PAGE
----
Beloved Hickey a 'classic underdog'

Beloved Hickey a 'classic underdog'
May 16, 2012, 9:41 pm
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On a bright, sunny day in Chicago, a dark cloud hovers over the White Sox franchise, and for the second time in two weeks.

First came the passing of Moose Skowron. Now its Kevin Hickey.

While we mourn their losses here on Earth, life up in heaven just got a lot more interesting.

In a sport known for its unique characters, Hickey was as original as they come. How many people do you know became a major league pitcher without ever playing a single inning of high school baseball?

Now you know one. Kevin Hickey.

A talented 16-inch softball player, the Chicago native was invited to a summer tryout with the White Sox in 1978. That day, 250 amateurs arrived at the audition dreaming of playing in the big leagues. Hickey was the only one who received a contract.

Kevin Hickey was the ultimate long-shot, the classic underdog, said former White Sox general manager Roland Hemond, the man responsible for signing him. You couldnt help but root for him. Kevin did the absolute most with every single opportunity he received and earn every bit of success.

His dark horse life could have been made into a movie, so much so that he had recently been speaking with a screenwriter about telling his Rudy-esque story. The odds of it actually becoming a Hollywood film might have been a long-shot, but then again, long-shot could have been written on Hickeys birth certificate.

After pitching for the White Sox from 1981 to 1983, he would roam the minor leagues for five seasons, and in a two-year span was released by four teams: the Yankees, Phillies, White Sox and Giants. In 1989, at the age of 33, he finally made it back to the majors, pitching three seasons with the Orioles.

In 232 career innings, Hickey finished with a 9-14 record, a 3.91 ERA and only made 1 error.

How good was he?

Ask George Brett. He never got a hit off Hickey. He was 0-for-15.

Wade Boggs, a lifetime .328 hitter, went 1-for-11 with 5 strikeouts.

After retiring from the game, he would spend the next 10 years in Columbus, Ohio, working as a car salesman. But baseball was his life. It made him whole. In 2003, the White Sox hired him to be a batting practice pitcher, a job that fit him perfectly. Hickey walked around with a chip on his shoulder, and even in batting practice wasnt afraid to challenge the likes of Paul Konerko, Jim Thome and Frank Thomas.

He had better stuff than most left-handers in the league, said Thomas, the White Sox all-time home run leader. I used to tell him all the time, Youre wasting this is in batting practice. You should be pitching in the big leagues for real.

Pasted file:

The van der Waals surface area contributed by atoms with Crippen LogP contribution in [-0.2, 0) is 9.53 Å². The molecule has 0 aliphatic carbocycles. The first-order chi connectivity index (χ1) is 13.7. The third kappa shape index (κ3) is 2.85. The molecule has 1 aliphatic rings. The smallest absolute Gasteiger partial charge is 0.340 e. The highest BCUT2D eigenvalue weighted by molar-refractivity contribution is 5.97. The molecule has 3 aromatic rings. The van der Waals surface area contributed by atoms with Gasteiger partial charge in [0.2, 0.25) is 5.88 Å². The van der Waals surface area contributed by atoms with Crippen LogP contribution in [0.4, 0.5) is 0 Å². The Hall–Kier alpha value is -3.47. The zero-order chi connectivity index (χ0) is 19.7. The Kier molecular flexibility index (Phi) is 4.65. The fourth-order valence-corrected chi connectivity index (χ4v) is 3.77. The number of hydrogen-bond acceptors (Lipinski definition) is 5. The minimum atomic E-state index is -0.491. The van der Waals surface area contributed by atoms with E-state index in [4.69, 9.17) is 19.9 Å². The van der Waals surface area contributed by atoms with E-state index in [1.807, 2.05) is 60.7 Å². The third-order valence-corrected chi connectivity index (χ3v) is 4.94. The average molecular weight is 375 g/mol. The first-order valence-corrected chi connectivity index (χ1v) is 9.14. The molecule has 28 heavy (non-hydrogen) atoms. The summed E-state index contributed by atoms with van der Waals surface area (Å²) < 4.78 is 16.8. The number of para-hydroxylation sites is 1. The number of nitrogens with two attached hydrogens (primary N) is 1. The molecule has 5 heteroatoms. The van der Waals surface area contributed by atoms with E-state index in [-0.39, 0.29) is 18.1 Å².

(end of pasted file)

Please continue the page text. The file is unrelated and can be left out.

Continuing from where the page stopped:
This was when Hickey was in his mid-40s.

He was full of energy. He never had a bad day, Thomas continued. He would bend over backwards to make sure youre comfortable at the plate that day. He was a tireless worker. Always was.

When the White Sox won the World Series in Houston in 2005, there was Hickey right in the middle of the celebration. He was the life of the party, and added life to the White Sox clubhouse.

Ask anyone in our clubhouse, every person appreciated what Kevin did to help the White Sox win baseball games, said Konerko. No one wanted to win more, no one was more optimistic, no one cared more and no one took more pride in his job. He made us all better.

Thats why there has been a pall over the team this season. Hickey hasnt been around for any of it. He was found unresponsive in his hotel room in Arlington, Texas the morning before Opening Day. The White Sox later flew him to Rush University Medical Center to be closer to home and with the hope that he would make a comeback.

Players would stop by the hospital during their off-time. Thome, who had a close relationship with Hickey, frequently checked in with one of Kevins brothers, looking for updates, hoping for signs of improvement.

Unfortunately, they never came.

Hickey passed away Tuesday morning. He was 56.

He is survived by his partner in life, Anna DAgata; five daughters, three grandchildren, his mother, two brothers and two sisters.

Theres also his White Sox family, many of whom will take the field Tuesday night feeling the loss of their good friend.

Im not sure what heaven looks like, but if theres a pitchers mound up there, Im guessing Kevin is standing on top of it, and throwing high and inside.